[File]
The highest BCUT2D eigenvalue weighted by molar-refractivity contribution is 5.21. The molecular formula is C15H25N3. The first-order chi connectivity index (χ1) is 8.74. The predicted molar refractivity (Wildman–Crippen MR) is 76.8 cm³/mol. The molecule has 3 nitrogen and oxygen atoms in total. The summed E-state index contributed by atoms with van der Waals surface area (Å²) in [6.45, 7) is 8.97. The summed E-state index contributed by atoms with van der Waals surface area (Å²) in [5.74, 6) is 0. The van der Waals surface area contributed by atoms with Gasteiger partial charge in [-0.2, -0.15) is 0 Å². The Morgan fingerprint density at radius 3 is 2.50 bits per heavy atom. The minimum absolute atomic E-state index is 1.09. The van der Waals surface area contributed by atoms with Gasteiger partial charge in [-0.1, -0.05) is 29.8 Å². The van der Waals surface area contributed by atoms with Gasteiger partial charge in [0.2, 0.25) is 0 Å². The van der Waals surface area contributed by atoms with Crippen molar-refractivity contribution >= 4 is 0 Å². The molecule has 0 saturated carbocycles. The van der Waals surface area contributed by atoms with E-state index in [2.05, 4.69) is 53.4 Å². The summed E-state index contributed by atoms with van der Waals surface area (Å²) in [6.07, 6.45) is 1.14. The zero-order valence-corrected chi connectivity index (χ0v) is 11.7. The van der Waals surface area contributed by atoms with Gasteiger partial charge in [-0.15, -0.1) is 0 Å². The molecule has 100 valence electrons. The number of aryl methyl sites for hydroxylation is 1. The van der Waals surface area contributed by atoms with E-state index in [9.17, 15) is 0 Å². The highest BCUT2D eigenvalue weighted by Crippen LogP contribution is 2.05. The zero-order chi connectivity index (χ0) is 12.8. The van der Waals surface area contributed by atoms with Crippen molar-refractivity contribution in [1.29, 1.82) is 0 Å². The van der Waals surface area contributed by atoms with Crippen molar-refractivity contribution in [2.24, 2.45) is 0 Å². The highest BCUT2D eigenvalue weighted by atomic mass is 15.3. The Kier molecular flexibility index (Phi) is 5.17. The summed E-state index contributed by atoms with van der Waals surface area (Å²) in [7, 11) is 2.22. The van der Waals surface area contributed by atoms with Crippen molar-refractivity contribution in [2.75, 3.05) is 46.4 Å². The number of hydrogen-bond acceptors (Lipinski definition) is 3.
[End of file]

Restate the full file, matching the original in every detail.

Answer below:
The highest BCUT2D eigenvalue weighted by molar-refractivity contribution is 5.21. The molecular formula is C15H25N3. The first-order chi connectivity index (χ1) is 8.74. The predicted molar refractivity (Wildman–Crippen MR) is 76.8 cm³/mol. The molecule has 3 nitrogen and oxygen atoms in total. The summed E-state index contributed by atoms with van der Waals surface area (Å²) in [6.45, 7) is 8.97. The summed E-state index contributed by atoms with van der Waals surface area (Å²) in [5.74, 6) is 0. The van der Waals surface area contributed by atoms with Gasteiger partial charge in [-0.2, -0.15) is 0 Å². The Morgan fingerprint density at radius 3 is 2.50 bits per heavy atom. The minimum absolute atomic E-state index is 1.09. The van der Waals surface area contributed by atoms with Gasteiger partial charge in [-0.1, -0.05) is 29.8 Å². The van der Waals surface area contributed by atoms with Gasteiger partial charge in [0.2, 0.25) is 0 Å². The van der Waals surface area contributed by atoms with Crippen molar-refractivity contribution >= 4 is 0 Å². The molecule has 0 saturated carbocycles. The van der Waals surface area contributed by atoms with E-state index in [2.05, 4.69) is 53.4 Å². The summed E-state index contributed by atoms with van der Waals surface area (Å²) in [6.07, 6.45) is 1.14. The zero-order valence-corrected chi connectivity index (χ0v) is 11.7. The van der Waals surface area contributed by atoms with Gasteiger partial charge in [-0.15, -0.1) is 0 Å². The molecule has 100 valence electrons. The number of aryl methyl sites for hydroxylation is 1. The van der Waals surface area contributed by atoms with E-state index in [9.17, 15) is 0 Å². The highest BCUT2D eigenvalue weighted by Crippen LogP contribution is 2.05. The zero-order chi connectivity index (χ0) is 12.8. The van der Waals surface area contributed by atoms with Crippen molar-refractivity contribution in [1.29, 1.82) is 0 Å². The van der Waals surface area contributed by atoms with Crippen molar-refractivity contribution in [2.24, 2.45) is 0 Å². The highest BCUT2D eigenvalue weighted by atomic mass is 15.3. The Kier molecular flexibility index (Phi) is 5.17. The summed E-state index contributed by atoms with van der Waals surface area (Å²) in [7, 11) is 2.22. The van der Waals surface area contributed by atoms with Crippen molar-refractivity contribution in [2.75, 3.05) is 46.4 Å². The number of hydrogen-bond acceptors (Lipinski definition) is 3.